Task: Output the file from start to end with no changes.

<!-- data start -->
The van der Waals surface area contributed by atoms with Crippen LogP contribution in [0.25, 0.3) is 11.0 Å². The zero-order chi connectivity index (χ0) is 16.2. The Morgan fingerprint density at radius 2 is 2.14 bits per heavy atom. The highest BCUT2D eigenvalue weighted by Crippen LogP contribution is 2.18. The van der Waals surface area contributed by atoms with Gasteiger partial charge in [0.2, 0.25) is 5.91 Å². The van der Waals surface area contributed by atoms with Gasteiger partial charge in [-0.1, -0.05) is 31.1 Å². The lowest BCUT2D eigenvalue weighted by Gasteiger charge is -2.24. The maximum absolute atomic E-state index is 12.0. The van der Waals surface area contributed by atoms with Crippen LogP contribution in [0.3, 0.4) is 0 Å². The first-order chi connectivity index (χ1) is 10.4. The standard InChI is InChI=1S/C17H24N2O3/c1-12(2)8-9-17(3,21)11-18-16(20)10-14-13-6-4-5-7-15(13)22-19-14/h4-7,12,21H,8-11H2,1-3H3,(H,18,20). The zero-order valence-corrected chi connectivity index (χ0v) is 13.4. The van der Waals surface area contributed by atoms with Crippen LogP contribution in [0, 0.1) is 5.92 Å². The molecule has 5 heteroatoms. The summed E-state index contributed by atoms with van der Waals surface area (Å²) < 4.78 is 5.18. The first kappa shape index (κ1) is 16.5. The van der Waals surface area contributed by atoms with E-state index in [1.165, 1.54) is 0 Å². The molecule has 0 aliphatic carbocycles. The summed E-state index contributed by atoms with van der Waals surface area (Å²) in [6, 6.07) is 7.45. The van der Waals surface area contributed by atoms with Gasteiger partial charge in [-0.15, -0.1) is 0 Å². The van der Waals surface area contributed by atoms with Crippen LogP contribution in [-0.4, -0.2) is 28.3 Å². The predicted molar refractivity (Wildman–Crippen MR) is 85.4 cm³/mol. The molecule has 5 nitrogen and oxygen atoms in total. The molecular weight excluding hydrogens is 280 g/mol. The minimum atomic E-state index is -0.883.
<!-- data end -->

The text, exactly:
The van der Waals surface area contributed by atoms with Crippen LogP contribution in [0.25, 0.3) is 11.0 Å². The zero-order chi connectivity index (χ0) is 16.2. The Morgan fingerprint density at radius 2 is 2.14 bits per heavy atom. The highest BCUT2D eigenvalue weighted by Crippen LogP contribution is 2.18. The van der Waals surface area contributed by atoms with Gasteiger partial charge in [0.2, 0.25) is 5.91 Å². The van der Waals surface area contributed by atoms with Gasteiger partial charge in [-0.1, -0.05) is 31.1 Å². The lowest BCUT2D eigenvalue weighted by Gasteiger charge is -2.24. The maximum absolute atomic E-state index is 12.0. The van der Waals surface area contributed by atoms with Crippen LogP contribution in [0.3, 0.4) is 0 Å². The first-order chi connectivity index (χ1) is 10.4. The standard InChI is InChI=1S/C17H24N2O3/c1-12(2)8-9-17(3,21)11-18-16(20)10-14-13-6-4-5-7-15(13)22-19-14/h4-7,12,21H,8-11H2,1-3H3,(H,18,20). The zero-order valence-corrected chi connectivity index (χ0v) is 13.4. The van der Waals surface area contributed by atoms with Crippen LogP contribution in [0, 0.1) is 5.92 Å². The molecule has 5 heteroatoms. The summed E-state index contributed by atoms with van der Waals surface area (Å²) < 4.78 is 5.18. The first kappa shape index (κ1) is 16.5. The van der Waals surface area contributed by atoms with E-state index in [1.165, 1.54) is 0 Å². The molecule has 0 aliphatic carbocycles. The summed E-state index contributed by atoms with van der Waals surface area (Å²) in [6, 6.07) is 7.45. The van der Waals surface area contributed by atoms with Gasteiger partial charge in [-0.15, -0.1) is 0 Å². The van der Waals surface area contributed by atoms with Crippen LogP contribution in [-0.4, -0.2) is 28.3 Å². The predicted molar refractivity (Wildman–Crippen MR) is 85.4 cm³/mol. The molecule has 5 nitrogen and oxygen atoms in total. The molecular weight excluding hydrogens is 280 g/mol. The minimum atomic E-state index is -0.883.